Send the link below via email or IMCopy
Present to your audienceStart remote presentation
- Invited audience members will follow you as you navigate and present
- People invited to a presentation do not need a Prezi account
- This link expires 10 minutes after you close the presentation
- A maximum of 30 users can follow your presentation
- Learn more about this feature in our knowledge base article
Indian Textile Culture
Transcript of Indian Textile Culture
Indian Textile Culture
Indian textiles include a variety of bright colours, patterns, fabrics and techniques. The main colours used are bright natural colours like red, orange, pink, brown and yellow. Different patterns used are paisley and floral patterns.
They use embroidery and beading on many of their textile items and are known for their symmetrical patterning and reflective embellishments.
In Indian textiles, each colour represents a different meaning or emotion.
is associated with the indian goddess Durga. It can represent fear or on the other hand, purity. Many women wear this colour on their wedding day. The colour represents fertility and opulence.
has healing powers. It represents health and longevity.
represents power and life. Water is known to be blue and as water is the source of all life, the colour represent dynamism.
symbolizes nature and a new beginning. It also refers to harvest and happiness as it refers to plants and nature being reborn.
WHITE stands for serenity. It is pure and spreads the message of peace. White is often worn at cremation ceremonies to bid a peaceful farewell to the departing soul.
represents evil, darkness and negativity. Surprisingly, the same colour is used to ward off evil.
Colours also indicate martial status and celebration of the wearer.
Traditional Textile Items Known To Indian Culture
Communication & Self-Expression
Indian textiles are all about communication and self-expression. Sari's are an artwork, they allow the producer to express their likes, dislikes and emotions.
Great textile works are created by the women of the family for the daughters wedding dowry, the basis for their creation is self-expression. They use a plain fabric to be the earth, a blank canvas on which they project their beliefs, values and personality. They may decorate the blank canvas with many different methods such as block printing and screen printing. To represent freedom they may embroider a bird in flight or to represent good fortune they may screen print an elephant. Red sari's are worn at a wedding to bring happiness to the marriage. The incorporation of small mirrors are meant to protect the child from evil spirits.
Textiles can also be a way of communicating your thoughts, beliefs, personality and emotions. In India regional dress can communicate to others a persons origin. Muslim women in India are usually seen wearing head to-toe burgah's this communicates to strangers that they are married and belong to their husbands.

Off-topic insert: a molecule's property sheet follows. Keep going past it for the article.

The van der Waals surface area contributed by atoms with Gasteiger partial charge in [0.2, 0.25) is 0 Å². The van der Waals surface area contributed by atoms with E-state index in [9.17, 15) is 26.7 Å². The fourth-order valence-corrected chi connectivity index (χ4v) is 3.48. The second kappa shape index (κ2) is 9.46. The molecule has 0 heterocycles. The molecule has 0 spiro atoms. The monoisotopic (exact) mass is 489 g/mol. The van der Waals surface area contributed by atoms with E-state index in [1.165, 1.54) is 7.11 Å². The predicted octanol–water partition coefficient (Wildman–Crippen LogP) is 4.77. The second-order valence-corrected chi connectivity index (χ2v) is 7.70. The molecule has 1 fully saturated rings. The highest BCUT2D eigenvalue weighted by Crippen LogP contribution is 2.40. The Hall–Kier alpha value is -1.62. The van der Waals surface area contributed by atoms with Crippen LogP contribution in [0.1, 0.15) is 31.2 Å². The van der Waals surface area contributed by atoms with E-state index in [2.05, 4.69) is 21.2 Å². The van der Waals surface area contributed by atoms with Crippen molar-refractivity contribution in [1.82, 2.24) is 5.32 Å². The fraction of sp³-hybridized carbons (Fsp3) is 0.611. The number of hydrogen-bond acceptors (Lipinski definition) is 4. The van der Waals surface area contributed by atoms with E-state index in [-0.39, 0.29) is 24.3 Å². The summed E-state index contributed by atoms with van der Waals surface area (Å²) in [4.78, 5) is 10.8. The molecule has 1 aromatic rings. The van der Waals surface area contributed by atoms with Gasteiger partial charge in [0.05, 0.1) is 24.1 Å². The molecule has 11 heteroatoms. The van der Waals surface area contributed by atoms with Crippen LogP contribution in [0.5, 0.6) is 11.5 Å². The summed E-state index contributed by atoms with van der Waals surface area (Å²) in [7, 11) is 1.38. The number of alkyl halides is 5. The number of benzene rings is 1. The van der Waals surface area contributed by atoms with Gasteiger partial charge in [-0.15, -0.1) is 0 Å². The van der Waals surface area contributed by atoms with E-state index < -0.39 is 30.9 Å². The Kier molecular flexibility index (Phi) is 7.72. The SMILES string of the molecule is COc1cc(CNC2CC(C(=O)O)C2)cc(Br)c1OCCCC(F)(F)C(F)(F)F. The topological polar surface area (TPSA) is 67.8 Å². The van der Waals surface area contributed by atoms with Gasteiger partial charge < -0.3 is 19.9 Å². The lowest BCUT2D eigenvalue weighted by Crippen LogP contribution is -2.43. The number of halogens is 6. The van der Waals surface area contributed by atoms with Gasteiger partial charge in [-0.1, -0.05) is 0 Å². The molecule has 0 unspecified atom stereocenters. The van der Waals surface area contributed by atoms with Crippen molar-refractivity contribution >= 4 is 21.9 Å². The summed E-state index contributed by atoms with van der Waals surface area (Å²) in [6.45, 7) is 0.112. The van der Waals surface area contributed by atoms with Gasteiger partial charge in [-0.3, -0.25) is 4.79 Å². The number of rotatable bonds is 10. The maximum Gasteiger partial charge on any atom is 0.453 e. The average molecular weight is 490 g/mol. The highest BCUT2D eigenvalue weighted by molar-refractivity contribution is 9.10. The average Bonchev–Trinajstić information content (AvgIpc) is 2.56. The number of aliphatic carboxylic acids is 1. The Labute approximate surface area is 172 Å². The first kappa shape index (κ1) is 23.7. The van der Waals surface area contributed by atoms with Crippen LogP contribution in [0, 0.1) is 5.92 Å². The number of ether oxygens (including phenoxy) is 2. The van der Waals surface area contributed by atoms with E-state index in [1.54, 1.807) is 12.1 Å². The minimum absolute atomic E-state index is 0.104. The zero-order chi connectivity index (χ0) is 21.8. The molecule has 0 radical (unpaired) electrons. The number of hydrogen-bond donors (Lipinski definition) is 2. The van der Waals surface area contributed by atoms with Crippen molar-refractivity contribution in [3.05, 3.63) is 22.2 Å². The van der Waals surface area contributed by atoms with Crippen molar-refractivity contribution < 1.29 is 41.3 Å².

Women who wear a cream sari are communicating that they are young brides, while on the other hand a women wearing a white sari is communicating that she is mourning the loss of her husband.
Over a period of time the social status system has been watered down but today it is very obvious what social rank they come from.
Its possible to tell which rank they come from by the way they wear their sari, none is typical as there is more than one way of wearing it.
According to the social rank that you come from the quality, fabric, colour and style differ greatly, the more elaborate the garments look the more time and money they take, the more they are considered to belong in the upper classes.
Red and brown colouring
Reds, oranges, yellows and browns
Pink and red colours
Silver and gold beading
Earthy natural colours used
Red and brown colours
Red as base colour
Different panels of fabric, peiced together to make one big blanket or quilt.
Reds, Oranges, browns, yellows, greens.
Flowers and plants
Basic patterns and shapes like squares and zig-zags.
Reds and yellows
Traditional indian clothing
Reds and browns
Single peice of material, embellished and printed on.
Vines and leaf patterns
Round patterns with leafs and floral designs
Long peice of embellished material with trimmings
Golds, browns and reds
Flower and leaf patterns
Beading and sequins are used to embellish the surface of the item
Reds, yellows, greens, browns and golds are used to adhere to the indian culture
ZIg-zags, squares, triangles and stripes are used in some parts of the item to give some detail to the design
Golden embellishments are added to give a more expensive and exciting look to the piece
Skilled textile workers would have made this item as it is intricate in design and has a lot of beading and embellishment work done on it. Applique in intricate designs would take skill and the many pieces would have taken a long time to evenly piece together and finish off.